Telephone Format Validation Rule In Java

We need to write some server side validation in pure java code. 
Our requirement is that we are getting the validation format from UI side dynamically and we need to validation the value according to that format. 

Ex: if the format comes xxx-xxx-xxxx, we need to validate on that 
if the format comes (xxx)xxx-xxxx, we need to validate on that, etc.. 

e.g. What if the phone number is like 1-800-555-9SUN 

Solution:

Why not just ignore punctuation and count digits? As long as you get the correct number of digits, why should you care what the punctuation was? 

The last time I wrote a basic phone format validation class I simply stripped out a lot of those characters. 

For instance: 

number = number.replace(" ", "");   
number = number.replace("-", "");   
number = number.replace("(", "");   
number = number.replace(")", "");  
number = number.replace(" ", "");
number = number.replace("-", "");
number = number.replace("(", "");
number = number.replace(")", "");

After that all you need to do is check a) the length, and b) if it's all digits or not. 

You can first modify your entire String before validating. 

For instance: 

boolean isValidNumber(String number)   
{   
    StringBuilder sb = new StringBuilder(number.length());   
    for (int i = 0; i < number.length(); i++)   
    {   
        char c = number.charAt(i);   
        if ('0' <= c && c <= '9')   
        {   
            sb.append(c);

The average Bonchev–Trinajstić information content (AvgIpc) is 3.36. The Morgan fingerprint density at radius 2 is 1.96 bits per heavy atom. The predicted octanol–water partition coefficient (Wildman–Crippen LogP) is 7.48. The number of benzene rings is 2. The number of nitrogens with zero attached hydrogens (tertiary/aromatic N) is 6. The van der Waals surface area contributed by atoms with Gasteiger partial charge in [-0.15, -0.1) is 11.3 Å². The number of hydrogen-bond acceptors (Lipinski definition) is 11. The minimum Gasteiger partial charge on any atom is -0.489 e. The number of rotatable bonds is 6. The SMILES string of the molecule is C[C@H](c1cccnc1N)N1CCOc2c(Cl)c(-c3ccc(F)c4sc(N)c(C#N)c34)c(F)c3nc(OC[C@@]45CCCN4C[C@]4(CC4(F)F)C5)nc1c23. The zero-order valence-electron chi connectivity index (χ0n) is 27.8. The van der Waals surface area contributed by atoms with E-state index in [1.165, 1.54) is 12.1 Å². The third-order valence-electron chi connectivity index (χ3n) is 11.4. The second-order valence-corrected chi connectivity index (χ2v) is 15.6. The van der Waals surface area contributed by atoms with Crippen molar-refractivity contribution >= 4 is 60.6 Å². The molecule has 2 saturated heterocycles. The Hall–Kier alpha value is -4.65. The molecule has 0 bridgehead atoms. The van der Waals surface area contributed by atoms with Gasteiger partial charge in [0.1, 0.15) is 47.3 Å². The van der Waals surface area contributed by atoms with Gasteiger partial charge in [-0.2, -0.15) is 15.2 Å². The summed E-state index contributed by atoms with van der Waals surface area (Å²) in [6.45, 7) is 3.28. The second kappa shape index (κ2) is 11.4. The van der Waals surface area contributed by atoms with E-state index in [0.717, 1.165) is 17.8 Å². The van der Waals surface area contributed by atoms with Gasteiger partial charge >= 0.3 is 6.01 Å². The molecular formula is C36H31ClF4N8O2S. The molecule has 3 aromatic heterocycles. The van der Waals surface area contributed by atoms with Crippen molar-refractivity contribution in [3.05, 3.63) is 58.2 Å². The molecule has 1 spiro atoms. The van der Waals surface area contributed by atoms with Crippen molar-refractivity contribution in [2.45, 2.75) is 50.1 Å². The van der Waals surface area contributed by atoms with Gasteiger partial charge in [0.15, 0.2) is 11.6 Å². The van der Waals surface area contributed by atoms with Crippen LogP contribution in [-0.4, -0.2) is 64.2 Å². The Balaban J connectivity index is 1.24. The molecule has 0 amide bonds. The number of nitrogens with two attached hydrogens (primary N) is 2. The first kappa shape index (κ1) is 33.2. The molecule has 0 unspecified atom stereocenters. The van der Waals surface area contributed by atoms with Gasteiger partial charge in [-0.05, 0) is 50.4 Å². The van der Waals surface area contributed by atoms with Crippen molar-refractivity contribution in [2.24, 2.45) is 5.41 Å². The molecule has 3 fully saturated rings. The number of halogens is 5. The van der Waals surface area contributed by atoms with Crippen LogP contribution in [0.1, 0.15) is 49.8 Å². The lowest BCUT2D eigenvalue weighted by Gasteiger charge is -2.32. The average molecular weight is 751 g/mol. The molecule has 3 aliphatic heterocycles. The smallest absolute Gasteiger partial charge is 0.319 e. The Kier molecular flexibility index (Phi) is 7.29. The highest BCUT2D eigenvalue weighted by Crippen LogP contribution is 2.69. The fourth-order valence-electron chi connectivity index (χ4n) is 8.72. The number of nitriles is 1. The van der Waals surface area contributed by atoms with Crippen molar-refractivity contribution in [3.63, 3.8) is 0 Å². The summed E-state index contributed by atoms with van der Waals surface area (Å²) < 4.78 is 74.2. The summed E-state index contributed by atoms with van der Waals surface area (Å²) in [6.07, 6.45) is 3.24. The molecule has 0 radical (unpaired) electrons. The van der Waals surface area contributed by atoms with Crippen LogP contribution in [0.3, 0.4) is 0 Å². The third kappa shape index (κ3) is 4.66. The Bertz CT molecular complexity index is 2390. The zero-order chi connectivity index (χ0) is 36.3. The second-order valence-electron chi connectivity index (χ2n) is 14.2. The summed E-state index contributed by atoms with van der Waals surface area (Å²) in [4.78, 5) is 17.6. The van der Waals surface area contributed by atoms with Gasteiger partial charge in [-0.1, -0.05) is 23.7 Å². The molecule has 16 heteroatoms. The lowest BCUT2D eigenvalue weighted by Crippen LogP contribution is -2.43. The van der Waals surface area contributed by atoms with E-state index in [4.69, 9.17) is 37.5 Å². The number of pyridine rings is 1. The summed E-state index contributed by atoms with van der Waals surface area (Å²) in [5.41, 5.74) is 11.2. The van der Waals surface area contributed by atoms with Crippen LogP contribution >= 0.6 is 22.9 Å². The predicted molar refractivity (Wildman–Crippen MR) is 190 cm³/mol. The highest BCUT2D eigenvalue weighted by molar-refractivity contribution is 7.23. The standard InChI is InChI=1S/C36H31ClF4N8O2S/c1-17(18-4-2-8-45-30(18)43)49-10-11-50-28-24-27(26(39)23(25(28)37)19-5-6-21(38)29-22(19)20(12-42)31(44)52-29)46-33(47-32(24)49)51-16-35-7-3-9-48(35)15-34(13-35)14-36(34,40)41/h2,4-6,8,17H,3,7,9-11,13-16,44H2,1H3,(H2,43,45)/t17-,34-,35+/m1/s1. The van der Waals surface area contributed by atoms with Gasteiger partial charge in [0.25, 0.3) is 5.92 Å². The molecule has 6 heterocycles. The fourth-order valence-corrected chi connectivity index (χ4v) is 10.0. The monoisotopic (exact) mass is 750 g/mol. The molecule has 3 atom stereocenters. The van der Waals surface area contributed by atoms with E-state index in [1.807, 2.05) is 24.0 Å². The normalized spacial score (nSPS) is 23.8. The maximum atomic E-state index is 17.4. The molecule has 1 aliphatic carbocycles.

}   
        else if (('a' <= c && c <= 'z') || ('A' <= c && c <= 'Z'))   
        {   
            sb.append(mapLetterToDigit(c)); // e.g. mapLetterToDigit('p') returns 7   
        }   
        else if (c != '(' && c != ')' && c != '-' && !Character.isWhitespace(c)) // maybe other characters   
        {   
            return false;   
        }   
    }   
    return sb.length() > 0;   
}  
boolean isValidNumber(String number)
{
    StringBuilder sb = new StringBuilder(number.length());
    for (int i = 0; i < number.length(); i++)
    {
        char c = number.charAt(i);
        if ('0' <= c && c <= '9')
        {
            sb.append(c);
        }
        else if (('a' <= c && c <= 'z') || ('A' <= c && c <= 'Z'))
        {
            sb.append(mapLetterToDigit(c)); // e.g. mapLetterToDigit('p') returns 7
        }
        else if (c != '(' && c != ')' && c != '-' && !Character.isWhitespace(c)) // maybe other characters
        {
            return false;
        }
    }
    return sb.length() > 0;
}

After the loop all whitespace characters, -, ( and ) are removed. All letters from A-Z (both upper and lower) are converted to numbers. 

Of course regular expressions are also possible, but the regex would be quite hard to accommodate all formats you want to allow; xxx-xxx-xxxx, (xxx)xxx-xxxx, xxx xxx xxxx, (xxx) xxx xxxx, xxxxxxxxxx, etc. 

Come to think of it, if those are the only formats then it's actually not that hard:
 
- (xxx) or xxx; a closing bracket should only be allowed if there is an opening bracket 
- whitespace, dash or nothing 
- xxx 
- whitespace, dash or nothing 
- xxxx 

Of course that regex would have to be applied after the letter-to-number mapping to allow 800-555-SUN1. 

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